Wednesday, October 6, 2010

Type II Fun

We drove, then boated. We passed happy fisher people, congregating in the cathedral of Ross Lake.

We hiked trail as far as it would take us. We forded a river.

We fought brush and struggled up steep slopes. The walls of the drainage closed and the sidehill grew treacherous. We had gone up the wrong drainage. We hiked back down to the river in the dark.

We forded the river. We looked for a confluence. We grew frustrated. We forded the river again. We fought brush. We fought brush.

We found a confluence. We struggled up steep slopes. We fought brush.

We found the river's headwaters. We camped. The sun set.

We climbed a gulley of trackless hardpan. Loose rocks teetered. We crested a divide.

We lifted our eyes.

We traversed a basin. We crossed a snowfield. We scrambled solid granite, then piles of shattered gneiss, then cinder and sand. We found the summit.

We lifted our eyes.

We downclimbed. We traversed back across the basin. We skated down scree.

We followed the stream from its headwaters to the river. We followed the river to a lake.

We hiked back to the car. The memory of our trials faded with each step.

Monday, October 4, 2010

All Things Bright and Bruised

After taking a day to dry our socks and pack our bags, Andrew and I headed down to Bend to do some mountain biking.

Driving around Mt Bachelor, we stopped to mull our options. Into the clouds, or back towards blue skies?
From central oregon biking

Our first Oregon morning was freezing. But who cares, it was finally sunny! We spent the morning biking up the steep dirt road to Paulina Peak, and the rest of the day riding a 24 mile circuit around Paulina lake and East Lake.

Morning sun rising through the clouds at our campsite.
From central oregon biking

Atop Paulina Peak
From central oregon biking

Andrew's makeshift braking mechanism (bungee cord assisted drag brake) for the longer downhill portions of the ride.
From central oregon biking

Stopping for a rest half way through the ride, above Paulina Lake
From central oregon biking

Feeling a bit battered (after my first endo) and tired the next day, we opted for a day hike up to South Sister.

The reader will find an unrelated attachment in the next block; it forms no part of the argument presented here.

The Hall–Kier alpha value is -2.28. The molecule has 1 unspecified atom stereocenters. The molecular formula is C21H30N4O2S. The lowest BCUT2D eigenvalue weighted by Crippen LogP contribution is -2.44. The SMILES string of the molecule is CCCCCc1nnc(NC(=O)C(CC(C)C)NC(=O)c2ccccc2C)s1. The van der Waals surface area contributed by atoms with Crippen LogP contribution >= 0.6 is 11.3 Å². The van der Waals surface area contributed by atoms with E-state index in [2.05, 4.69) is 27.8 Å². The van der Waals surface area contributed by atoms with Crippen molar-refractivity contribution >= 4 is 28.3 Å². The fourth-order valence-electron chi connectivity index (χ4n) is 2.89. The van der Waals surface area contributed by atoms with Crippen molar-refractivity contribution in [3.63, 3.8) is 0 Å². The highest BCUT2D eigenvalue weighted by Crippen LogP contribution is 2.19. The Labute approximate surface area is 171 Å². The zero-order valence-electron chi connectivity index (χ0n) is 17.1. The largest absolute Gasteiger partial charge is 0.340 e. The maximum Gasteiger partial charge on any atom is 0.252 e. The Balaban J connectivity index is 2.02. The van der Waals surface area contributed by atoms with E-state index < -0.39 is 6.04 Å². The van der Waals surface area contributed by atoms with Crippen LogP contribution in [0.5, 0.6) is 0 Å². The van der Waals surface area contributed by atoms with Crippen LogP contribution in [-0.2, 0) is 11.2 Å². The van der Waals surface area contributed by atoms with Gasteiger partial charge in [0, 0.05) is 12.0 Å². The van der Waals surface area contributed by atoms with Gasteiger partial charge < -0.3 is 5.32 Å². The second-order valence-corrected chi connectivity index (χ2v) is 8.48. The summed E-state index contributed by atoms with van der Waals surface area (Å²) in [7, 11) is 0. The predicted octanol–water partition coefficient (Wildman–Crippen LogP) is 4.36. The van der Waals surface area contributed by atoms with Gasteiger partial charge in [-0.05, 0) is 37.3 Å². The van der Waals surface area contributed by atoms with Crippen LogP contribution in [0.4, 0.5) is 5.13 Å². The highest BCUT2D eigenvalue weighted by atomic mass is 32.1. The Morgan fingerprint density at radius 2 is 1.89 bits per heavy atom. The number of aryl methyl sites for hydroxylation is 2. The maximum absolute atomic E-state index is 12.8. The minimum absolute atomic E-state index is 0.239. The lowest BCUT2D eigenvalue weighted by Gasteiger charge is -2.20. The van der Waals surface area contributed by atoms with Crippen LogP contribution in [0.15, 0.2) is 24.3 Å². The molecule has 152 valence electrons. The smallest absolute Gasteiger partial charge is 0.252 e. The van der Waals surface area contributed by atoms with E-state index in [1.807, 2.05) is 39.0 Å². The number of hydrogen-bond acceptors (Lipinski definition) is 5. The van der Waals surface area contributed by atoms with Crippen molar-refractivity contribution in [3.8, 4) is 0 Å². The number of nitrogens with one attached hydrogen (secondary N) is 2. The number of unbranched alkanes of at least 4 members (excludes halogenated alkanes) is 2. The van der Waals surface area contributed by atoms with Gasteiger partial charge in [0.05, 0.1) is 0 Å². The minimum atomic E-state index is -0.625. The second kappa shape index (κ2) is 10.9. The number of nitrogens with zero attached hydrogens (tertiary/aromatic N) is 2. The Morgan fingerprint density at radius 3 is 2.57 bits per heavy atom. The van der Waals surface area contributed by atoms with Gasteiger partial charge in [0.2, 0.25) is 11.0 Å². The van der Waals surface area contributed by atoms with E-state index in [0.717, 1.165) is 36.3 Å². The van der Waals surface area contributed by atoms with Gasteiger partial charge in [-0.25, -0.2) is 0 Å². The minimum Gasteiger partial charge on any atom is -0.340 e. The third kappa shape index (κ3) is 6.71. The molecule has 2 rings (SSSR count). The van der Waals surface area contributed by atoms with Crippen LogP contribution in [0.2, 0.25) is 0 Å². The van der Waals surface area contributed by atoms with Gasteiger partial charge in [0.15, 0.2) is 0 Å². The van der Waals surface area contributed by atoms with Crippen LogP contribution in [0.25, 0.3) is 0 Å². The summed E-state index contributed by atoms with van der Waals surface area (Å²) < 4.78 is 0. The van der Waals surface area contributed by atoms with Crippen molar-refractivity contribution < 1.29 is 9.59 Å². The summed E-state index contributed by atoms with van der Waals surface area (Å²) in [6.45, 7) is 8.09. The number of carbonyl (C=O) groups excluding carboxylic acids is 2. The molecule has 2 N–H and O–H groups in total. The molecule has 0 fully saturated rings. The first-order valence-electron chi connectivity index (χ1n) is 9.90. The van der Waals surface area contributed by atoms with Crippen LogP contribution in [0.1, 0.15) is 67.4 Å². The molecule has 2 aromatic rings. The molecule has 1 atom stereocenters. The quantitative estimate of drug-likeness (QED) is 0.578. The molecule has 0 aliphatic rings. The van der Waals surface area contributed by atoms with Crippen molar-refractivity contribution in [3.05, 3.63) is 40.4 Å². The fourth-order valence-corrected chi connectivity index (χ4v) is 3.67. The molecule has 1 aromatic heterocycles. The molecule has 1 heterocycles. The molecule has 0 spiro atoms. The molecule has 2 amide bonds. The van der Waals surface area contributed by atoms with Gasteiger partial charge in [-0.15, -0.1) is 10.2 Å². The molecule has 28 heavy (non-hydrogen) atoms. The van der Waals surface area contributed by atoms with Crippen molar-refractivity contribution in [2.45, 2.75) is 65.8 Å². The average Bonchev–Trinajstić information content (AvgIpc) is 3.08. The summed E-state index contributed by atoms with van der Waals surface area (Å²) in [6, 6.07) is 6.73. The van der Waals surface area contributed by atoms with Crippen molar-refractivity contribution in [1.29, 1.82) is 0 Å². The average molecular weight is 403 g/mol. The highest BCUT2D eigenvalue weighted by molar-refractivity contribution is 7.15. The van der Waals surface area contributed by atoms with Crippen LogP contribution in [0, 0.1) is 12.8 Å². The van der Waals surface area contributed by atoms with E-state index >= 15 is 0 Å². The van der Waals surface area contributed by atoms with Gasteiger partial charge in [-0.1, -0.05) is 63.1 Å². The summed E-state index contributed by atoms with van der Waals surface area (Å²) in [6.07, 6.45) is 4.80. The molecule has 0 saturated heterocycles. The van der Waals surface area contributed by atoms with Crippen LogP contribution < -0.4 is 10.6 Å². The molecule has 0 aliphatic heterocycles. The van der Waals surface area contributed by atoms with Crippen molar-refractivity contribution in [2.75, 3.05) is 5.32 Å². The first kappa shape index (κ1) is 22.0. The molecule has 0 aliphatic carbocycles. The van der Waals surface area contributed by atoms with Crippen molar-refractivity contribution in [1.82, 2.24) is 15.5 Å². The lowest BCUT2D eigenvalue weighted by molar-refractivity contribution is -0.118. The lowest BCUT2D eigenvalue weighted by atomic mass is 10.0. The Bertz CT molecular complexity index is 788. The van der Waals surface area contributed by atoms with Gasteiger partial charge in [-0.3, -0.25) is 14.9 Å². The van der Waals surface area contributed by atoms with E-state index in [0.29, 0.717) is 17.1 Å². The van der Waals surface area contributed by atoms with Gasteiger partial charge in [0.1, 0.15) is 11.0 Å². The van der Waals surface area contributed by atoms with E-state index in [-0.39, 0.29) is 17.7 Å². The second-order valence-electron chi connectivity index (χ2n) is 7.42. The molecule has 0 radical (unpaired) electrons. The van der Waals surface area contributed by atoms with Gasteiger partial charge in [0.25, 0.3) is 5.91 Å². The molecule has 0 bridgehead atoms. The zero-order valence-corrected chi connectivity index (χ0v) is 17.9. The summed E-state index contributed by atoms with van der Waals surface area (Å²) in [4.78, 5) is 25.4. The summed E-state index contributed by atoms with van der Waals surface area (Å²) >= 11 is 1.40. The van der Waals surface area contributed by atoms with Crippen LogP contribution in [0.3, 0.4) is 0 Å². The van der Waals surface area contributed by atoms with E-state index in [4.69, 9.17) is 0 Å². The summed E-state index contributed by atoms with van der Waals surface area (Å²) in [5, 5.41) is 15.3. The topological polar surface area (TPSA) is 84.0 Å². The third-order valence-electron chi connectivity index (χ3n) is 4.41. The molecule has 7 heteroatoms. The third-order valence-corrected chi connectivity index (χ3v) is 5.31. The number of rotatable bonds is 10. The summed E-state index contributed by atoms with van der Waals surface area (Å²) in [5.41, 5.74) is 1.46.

The South Sister and I
From central oregon biking

Moraine Lake
From central oregon biking

Glorious sunset from camp at Elk Lake
From central oregon biking

From central oregon biking

Our last sun-filled day was spent biking around Swedish Ridge from Swampy Lakes trailhead.

riding zee bikes
From central oregon biking

Wednesday, September 22, 2010

Sufferfest 2010

Last summer, after an amazing few days in the Glacier Peak Wilderness, Andrew and I decided to return in 2010 for a week-long end-of-summer hike-a-thon. Our planned route was over Little Giant Pass to the Napeequa Valley, west to the PCT where we would go over Indian pass and take the "closed" portion of the PCT up to Image Lake, and return over Spider Gap. A 100 mile loop around one of our favorite Washington peaks. I put in the request for days off from work the required six months in advance, and we planned, dehydrated food, and studied maps.

Seattle weather before the trip was not promising: the rainiest September of memory. We drew out a pros and cons list for alternate options. After hours of contemplation, debating, and discussion, we decided not to change our plans. Seattle weather be damned, we were headed to the Glacier Peak Wilderness.

We headed out, stopping by the 59'er diner for lunch (stackers!!). This afforded us full bellies, but also a late afternoon start time. Reaching the trailhead about three hours before dark we forded the Chiwawa river and headed up the overgrown and steep trail to Little Giant Pass.

Brendan's not-so-happy faces while fording the icy Chiwawa

From Glacier Peak Sufferfest

Hauling our bloated bodies up Little Giant Pass

From Glacier Peak Sufferfest

From our first night camp on top of Little Giant Pass

From Glacier Peak Sufferfest

Colder, wetter weather moved in during the night bringing a light dusting of snow and ominous clouds. We finished the climb over Little Giant and headed down to the Napeequa valley, throwing worried looks upwards to the little black rain clouds hovering overhead.

Short but sweet view through the clouds of Clark Mountain over the Napeequa Valley.

From Glacier Peak Sufferfest

From the Bottom of the Valley

From Glacier Peak Sufferfest

As we started our climb out of the Valley, the rain began. Tentatively at first, then in lusty drops that pockmarked our foreheads as we looked up in anticipation towards Boulder pass. The overgrown slide alder and huckleberry bushes acted as sponges, ready to loose their wet bounty at the most gentle brush or tap. The water off of the bushes rushed down our legs, and came to an abrupt standstill in our shoes as we squish-squashed up the trail.